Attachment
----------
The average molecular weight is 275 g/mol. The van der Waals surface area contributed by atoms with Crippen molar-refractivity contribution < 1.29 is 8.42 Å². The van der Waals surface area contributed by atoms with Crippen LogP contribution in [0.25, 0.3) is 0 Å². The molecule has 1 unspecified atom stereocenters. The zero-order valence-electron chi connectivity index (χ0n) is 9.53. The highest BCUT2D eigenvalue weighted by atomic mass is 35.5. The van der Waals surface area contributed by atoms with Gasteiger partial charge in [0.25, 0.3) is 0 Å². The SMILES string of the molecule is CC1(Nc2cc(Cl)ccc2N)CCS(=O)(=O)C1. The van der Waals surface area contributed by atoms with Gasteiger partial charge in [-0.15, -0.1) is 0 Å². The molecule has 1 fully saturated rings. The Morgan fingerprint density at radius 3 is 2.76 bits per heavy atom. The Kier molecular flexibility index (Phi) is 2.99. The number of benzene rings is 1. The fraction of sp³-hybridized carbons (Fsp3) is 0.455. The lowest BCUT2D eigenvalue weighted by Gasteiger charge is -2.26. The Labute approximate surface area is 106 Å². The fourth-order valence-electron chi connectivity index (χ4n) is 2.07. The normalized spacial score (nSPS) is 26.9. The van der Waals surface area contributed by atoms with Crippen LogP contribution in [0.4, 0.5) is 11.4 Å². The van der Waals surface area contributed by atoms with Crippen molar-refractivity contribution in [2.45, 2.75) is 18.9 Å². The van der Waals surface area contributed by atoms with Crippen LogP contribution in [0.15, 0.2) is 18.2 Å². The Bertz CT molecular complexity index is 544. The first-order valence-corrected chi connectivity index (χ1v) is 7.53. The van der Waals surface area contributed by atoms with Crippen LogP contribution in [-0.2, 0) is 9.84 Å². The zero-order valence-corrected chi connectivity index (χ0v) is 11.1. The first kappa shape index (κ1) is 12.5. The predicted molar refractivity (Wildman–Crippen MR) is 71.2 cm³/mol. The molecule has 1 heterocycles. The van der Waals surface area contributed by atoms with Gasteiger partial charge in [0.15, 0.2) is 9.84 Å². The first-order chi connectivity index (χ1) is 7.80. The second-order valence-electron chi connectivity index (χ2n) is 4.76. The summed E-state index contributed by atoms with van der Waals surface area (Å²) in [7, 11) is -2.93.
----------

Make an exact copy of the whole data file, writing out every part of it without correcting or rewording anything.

The average molecular weight is 275 g/mol. The van der Waals surface area contributed by atoms with Crippen molar-refractivity contribution < 1.29 is 8.42 Å². The van der Waals surface area contributed by atoms with Crippen LogP contribution in [0.25, 0.3) is 0 Å². The molecule has 1 unspecified atom stereocenters. The zero-order valence-electron chi connectivity index (χ0n) is 9.53. The highest BCUT2D eigenvalue weighted by atomic mass is 35.5. The van der Waals surface area contributed by atoms with Gasteiger partial charge in [0.25, 0.3) is 0 Å². The SMILES string of the molecule is CC1(Nc2cc(Cl)ccc2N)CCS(=O)(=O)C1. The van der Waals surface area contributed by atoms with Gasteiger partial charge in [-0.15, -0.1) is 0 Å². The molecule has 1 fully saturated rings. The Morgan fingerprint density at radius 3 is 2.76 bits per heavy atom. The Kier molecular flexibility index (Phi) is 2.99. The number of benzene rings is 1. The fraction of sp³-hybridized carbons (Fsp3) is 0.455. The lowest BCUT2D eigenvalue weighted by Gasteiger charge is -2.26. The Labute approximate surface area is 106 Å². The fourth-order valence-electron chi connectivity index (χ4n) is 2.07. The normalized spacial score (nSPS) is 26.9. The van der Waals surface area contributed by atoms with Crippen LogP contribution in [0.4, 0.5) is 11.4 Å². The van der Waals surface area contributed by atoms with Crippen molar-refractivity contribution in [2.45, 2.75) is 18.9 Å². The van der Waals surface area contributed by atoms with Crippen LogP contribution in [0.15, 0.2) is 18.2 Å². The Bertz CT molecular complexity index is 544. The first-order valence-corrected chi connectivity index (χ1v) is 7.53. The van der Waals surface area contributed by atoms with Crippen LogP contribution in [-0.2, 0) is 9.84 Å². The zero-order valence-corrected chi connectivity index (χ0v) is 11.1. The first kappa shape index (κ1) is 12.5. The predicted molar refractivity (Wildman–Crippen MR) is 71.2 cm³/mol. The molecule has 1 heterocycles. The van der Waals surface area contributed by atoms with Gasteiger partial charge in [0.15, 0.2) is 9.84 Å². The first-order chi connectivity index (χ1) is 7.80. The second-order valence-electron chi connectivity index (χ2n) is 4.76. The summed E-state index contributed by atoms with van der Waals surface area (Å²) in [7, 11) is -2.93.